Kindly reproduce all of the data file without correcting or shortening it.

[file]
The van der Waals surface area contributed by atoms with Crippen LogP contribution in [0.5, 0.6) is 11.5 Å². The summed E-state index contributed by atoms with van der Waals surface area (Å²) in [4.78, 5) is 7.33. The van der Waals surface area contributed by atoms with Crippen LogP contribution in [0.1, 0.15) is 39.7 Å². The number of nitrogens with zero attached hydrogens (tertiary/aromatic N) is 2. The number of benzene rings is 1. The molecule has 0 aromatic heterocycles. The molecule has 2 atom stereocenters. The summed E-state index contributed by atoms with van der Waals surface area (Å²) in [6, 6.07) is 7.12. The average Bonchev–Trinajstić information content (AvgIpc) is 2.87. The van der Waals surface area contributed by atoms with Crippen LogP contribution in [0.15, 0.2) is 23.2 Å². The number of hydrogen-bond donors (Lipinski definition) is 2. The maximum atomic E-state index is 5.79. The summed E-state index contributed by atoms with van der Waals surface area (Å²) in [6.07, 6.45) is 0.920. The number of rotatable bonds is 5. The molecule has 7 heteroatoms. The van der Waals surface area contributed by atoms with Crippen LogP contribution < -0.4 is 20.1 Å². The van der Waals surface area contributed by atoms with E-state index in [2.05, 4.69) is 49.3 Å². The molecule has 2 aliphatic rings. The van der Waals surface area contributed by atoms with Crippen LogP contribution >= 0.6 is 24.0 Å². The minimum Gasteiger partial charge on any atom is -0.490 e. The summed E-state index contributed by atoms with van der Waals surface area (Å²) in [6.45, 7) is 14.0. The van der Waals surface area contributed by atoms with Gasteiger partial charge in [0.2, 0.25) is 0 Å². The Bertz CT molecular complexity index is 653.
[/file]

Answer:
The van der Waals surface area contributed by atoms with Crippen LogP contribution in [0.5, 0.6) is 11.5 Å². The summed E-state index contributed by atoms with van der Waals surface area (Å²) in [4.78, 5) is 7.33. The van der Waals surface area contributed by atoms with Crippen LogP contribution in [0.1, 0.15) is 39.7 Å². The number of nitrogens with zero attached hydrogens (tertiary/aromatic N) is 2. The number of benzene rings is 1. The molecule has 0 aromatic heterocycles. The molecule has 2 atom stereocenters. The summed E-state index contributed by atoms with van der Waals surface area (Å²) in [6, 6.07) is 7.12. The average Bonchev–Trinajstić information content (AvgIpc) is 2.87. The van der Waals surface area contributed by atoms with Crippen LogP contribution in [0.15, 0.2) is 23.2 Å². The number of hydrogen-bond donors (Lipinski definition) is 2. The maximum atomic E-state index is 5.79. The summed E-state index contributed by atoms with van der Waals surface area (Å²) in [6.07, 6.45) is 0.920. The number of rotatable bonds is 5. The molecule has 7 heteroatoms. The van der Waals surface area contributed by atoms with Crippen LogP contribution < -0.4 is 20.1 Å². The van der Waals surface area contributed by atoms with E-state index in [2.05, 4.69) is 49.3 Å². The molecule has 2 aliphatic rings. The van der Waals surface area contributed by atoms with Crippen LogP contribution >= 0.6 is 24.0 Å². The minimum Gasteiger partial charge on any atom is -0.490 e. The summed E-state index contributed by atoms with van der Waals surface area (Å²) in [6.45, 7) is 14.0. The van der Waals surface area contributed by atoms with Gasteiger partial charge in [0.2, 0.25) is 0 Å². The Bertz CT molecular complexity index is 653.